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Dasha Fincher's arrest
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Georgia woman spends three months in jail after police mistake cotton candy for meth

Cotton Candy on display at a stall. (Wikimedia Commons)

A Georgia woman named Dasha Fincher spent three months in jail after a Monroe County police drug test mistakenly registered a bag of cotton candy as a methamphetamine, according to a lawsuit filed against both the county and the drug test manufacturer.

The lawsuit is one of many complaints filed against Sirchie Acquisition Co., a drug test company that has been accused of giving false positives on everyday household objects.

The company’s drug tests, in the past, have mistaken sage for marijuana, motor oil for heroin, jolly ranchers for meth, and breath mints for crack, according to The Marshall Project.

In her lawsuit, Fincher and her attorneys contend that Monroe County police should have been aware of the test’s false positives. She is suing for undetermined damages.

Dasha Fincher’s arrest

Cotton candy

Dasha Fincher was arrested for drug trafficking after a piece of cotton candy was found on the passenger side of the car she was in. (Wikimedia Commons)

Fincher’s nightmare began on New Year’s Eve, 2016, when police officers pulled over her and a friend, Dave Maynard Morris Jr.

The pair was driving to a friend’s house in white Toyota Corolla that, according to the police report, had a “very dark window tint”. That tint, it seems, was the reason they were pulled over; the report gives no other explanation for the stop.

Fincher and Morris agreed to let the officers search their car. To their surprise, however, one of the officers came out of the search with a bag full of blue cotton candy, taken from the below the passenger seat, demanding to know what it was.

The officers, in the report, describe the cotton candy as “a plastic bag filled with a blue crystal-like substance.” Despite Fincher’s insistence that it was just candy, they tested it with a Sirchie NARK II drug testing bag, which malfunctioned and indicated that the treat contained methamphetamine.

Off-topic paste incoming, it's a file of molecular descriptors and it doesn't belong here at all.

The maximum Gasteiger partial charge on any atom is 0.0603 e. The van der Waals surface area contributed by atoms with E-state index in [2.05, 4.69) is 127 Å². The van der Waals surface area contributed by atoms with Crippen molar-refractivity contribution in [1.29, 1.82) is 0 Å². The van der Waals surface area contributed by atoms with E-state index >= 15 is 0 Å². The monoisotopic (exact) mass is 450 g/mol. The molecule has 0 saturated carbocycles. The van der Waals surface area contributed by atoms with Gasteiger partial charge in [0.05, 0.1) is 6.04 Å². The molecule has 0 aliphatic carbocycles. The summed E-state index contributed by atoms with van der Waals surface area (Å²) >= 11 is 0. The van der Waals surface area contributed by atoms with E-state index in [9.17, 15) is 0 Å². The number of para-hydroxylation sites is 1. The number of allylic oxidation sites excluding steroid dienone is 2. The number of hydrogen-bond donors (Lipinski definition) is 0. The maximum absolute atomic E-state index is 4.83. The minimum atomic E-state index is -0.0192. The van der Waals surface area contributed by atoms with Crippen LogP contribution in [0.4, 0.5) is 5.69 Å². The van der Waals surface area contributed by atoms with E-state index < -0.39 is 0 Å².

Fincher and Morris were arrested on the spot and immediately incarcerated. Fincher was charged with drug trafficking, with bail set at $1 million, and, unable to post the exorbitant rate, spent the next three months in jail.

“I just couldn’t believe it was happening,” Fincher said in a statement sent out after she was released.

Those three months were full of tragedies. Fincher missed the birth of her twin grandsons and a miscarriage suffered by her daughter. The frustrations took their toll; at one point, she got angry enough to punch her fist into the jail’s concrete walls, hitting it hard enough to break her hand.

A history of false positives

Nark II Test

The NARK II Fentanyl Reagent test. (Sirchie Acquisitions Co.)

It took until April 2017 before Dasha Fincher was granted her freedom.

A state lab test discovered that the arresting officers’ drug test had given a false positive. The blue bag in the car, they realized, really was nothing more than cotton candy.

The state dropped the charges and Fincher was released. Fincher, however, had already lost three months of her life.

For Fincher, it wasn’t over. She spoke to an attorney and, on Nov. 25, 2018, filed a lawsuit against both the county and Sirchie.

As her lawsuit notes, Fincher isn’t the only person who has been imprisoned because of a faulty NARK II drug test. The NARK II, according to both Fincher’s lawsuit and complaints by The Innocence Project, has a history of false positives.

In one experiment conducted by Hillsborough Police, a lieutenant discovered that all he had to do was open a NARK II bag and it would register the air around it as methamphetamine.

That’s a test that’s been successfully recreated by the Marijuana Policy Project, who, in 2009, again found that the NARK II would flag the air in a room as a controlled narcotic.

According to attorney John Wesley Hall, the NARK II continues to be used because of its low cost. A box of 10 field drug tests sells for about $20.

That price makes it easy to fit into an already stretched budget; but according to Hall, it carries more risks than it’s worth.

“As long as we use cheap tests,” he says, “there’s going to be false positives.”

Sirchie will have the opportunity to defend its product in court, and the allegations against it will be tested in front of a judge and jury.

Fincher, however, hasn’t minced her words. She says: “I want Monroe County to pay for what they did to me.”

More to the story

When KSL Newsradio’s Dave & Dujanovic spoke about this story on the air, Dave Noriega argued that, as terrible as the experience was, the Monroe County police weren’t to blame.

“If you’ve got a test that says, ‘Yes, it’s meth’,” he says, “you gotta trust the test.”

Listen to everything Dave had to say — and hear why his co-host, Debbie Dujanovic, didn’t agree with a word of it — on the Dave & Dujanovic podcast.

Dave & Dujanovic can be heard weekdays from 9 a.m. to noon on KSL Newsradio. Users can find the show on the KSL Newsradio website and app, as well as Apple Podcasts and Google Play.

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